Anthony Roth Costanzo •Glass - Händel • St. John the Divine • November 26 2018

I went to this production feeling a bit apprehensive – open mind, critical eyes.  The program read like a who’s who from the world of fashion, dance, music, art and film with that NYC glamour pedigree, and I felt vary of the conceptual, immersive multi-media approach, something that I usually do not care for.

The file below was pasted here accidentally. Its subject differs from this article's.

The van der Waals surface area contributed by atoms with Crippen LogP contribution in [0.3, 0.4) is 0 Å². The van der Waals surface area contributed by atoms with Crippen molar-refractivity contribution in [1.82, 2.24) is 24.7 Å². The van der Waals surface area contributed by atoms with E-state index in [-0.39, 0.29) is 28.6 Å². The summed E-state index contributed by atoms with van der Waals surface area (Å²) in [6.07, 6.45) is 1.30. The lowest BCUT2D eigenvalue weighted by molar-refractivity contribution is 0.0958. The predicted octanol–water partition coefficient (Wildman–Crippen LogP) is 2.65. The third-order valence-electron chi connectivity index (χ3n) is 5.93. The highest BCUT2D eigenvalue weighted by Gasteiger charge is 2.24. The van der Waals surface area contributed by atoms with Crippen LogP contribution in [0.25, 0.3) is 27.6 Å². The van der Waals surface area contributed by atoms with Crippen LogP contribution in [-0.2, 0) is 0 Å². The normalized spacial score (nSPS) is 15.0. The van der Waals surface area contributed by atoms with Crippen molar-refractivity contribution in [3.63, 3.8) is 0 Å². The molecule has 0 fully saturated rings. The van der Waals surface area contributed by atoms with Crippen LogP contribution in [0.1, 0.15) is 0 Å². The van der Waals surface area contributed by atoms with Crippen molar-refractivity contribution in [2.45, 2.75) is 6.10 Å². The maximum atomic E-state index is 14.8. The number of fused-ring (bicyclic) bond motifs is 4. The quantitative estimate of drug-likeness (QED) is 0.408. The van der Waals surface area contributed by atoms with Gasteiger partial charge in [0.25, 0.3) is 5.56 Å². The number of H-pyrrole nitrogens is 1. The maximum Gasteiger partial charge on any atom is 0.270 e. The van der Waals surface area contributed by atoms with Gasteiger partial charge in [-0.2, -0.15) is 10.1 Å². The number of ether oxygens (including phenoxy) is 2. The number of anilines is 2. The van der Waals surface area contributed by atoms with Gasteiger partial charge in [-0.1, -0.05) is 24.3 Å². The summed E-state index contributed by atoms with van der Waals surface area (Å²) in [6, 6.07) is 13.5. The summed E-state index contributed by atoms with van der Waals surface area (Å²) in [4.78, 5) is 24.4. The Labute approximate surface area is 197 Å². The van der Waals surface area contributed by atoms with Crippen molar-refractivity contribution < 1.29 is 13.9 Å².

I had a standing room ticket and placed myself close to the central of three stages, hoping that Anthony would perform on it. There was a highly stylized entrance of the “people movers”, like an army of Calvin Klein-clad pages, very effective and impressive. At first, I thought that they were a choir. But what they eventually ended up doing (moving the audience with handcarts that scooped up the chairs, one by one) seemed to me unnecessary and distracting from the real action – Anthony’s performance. Granted, I was not among those being moved, and friends who. Had sat in the audience later told me that experience had been fun. I still question the idea of taking someone out of what in fact could organically be full immersion(by paying attention to what is happening onstage) only to be replaced somewhere else for re-immersion. High concept, perhaps amusing, but how does this serve the perception of the performance? Why break the spell? I was not won over by the choreography by NYCB’s Justin Peck – ballet dancers in long sequined fringe skirts doing emoting developés and earnest arabesques on the small square stage that would have called for something much more minimal, stylized, poised.  I had hoped to see a live version of Ron Myles’ choreography that had been used in one of the videos produced to market the CD, ARC. The videos were projected at the other end of the central stage, but I paid no attention to them, I was here to see a live performance, not a movie. I loved the “live” painting by George Condo, creating a Picasso-esque carnival of faces on a lit screen behind the central stage. But the main event was of course Anthony. What a powerful, commanding stage presence he has. Confident, glorious voice with a very high range (I think of him as a male soprano rather than a countertenor), highly convincing intensity and an uncanny way of sustaining each carefully executed, purpose-full dramatic gesture, possibly adapted from the stylized production of Akhnaten he has starred in in SF. He is, of all the countertenors I have seen, the most reckless and fearless one, unabashed yet in total control, without shame, basking in the otherworldliness and flamboyance of it all. I doubt this would be possible for a straight (or closeted) man. The entire production reminiscent of the fashion show in Fellini’s Roma, Anthony clad in gloriously flamboyant pouf dresses designed by Raf Simons, wearing very high heals. Anthony, who co-produced the event, is clearly a smart, connected and ambitious performer who knows how to make things happen. Bravo. An uncanny hero who is completely at home onstage and at ease with himself.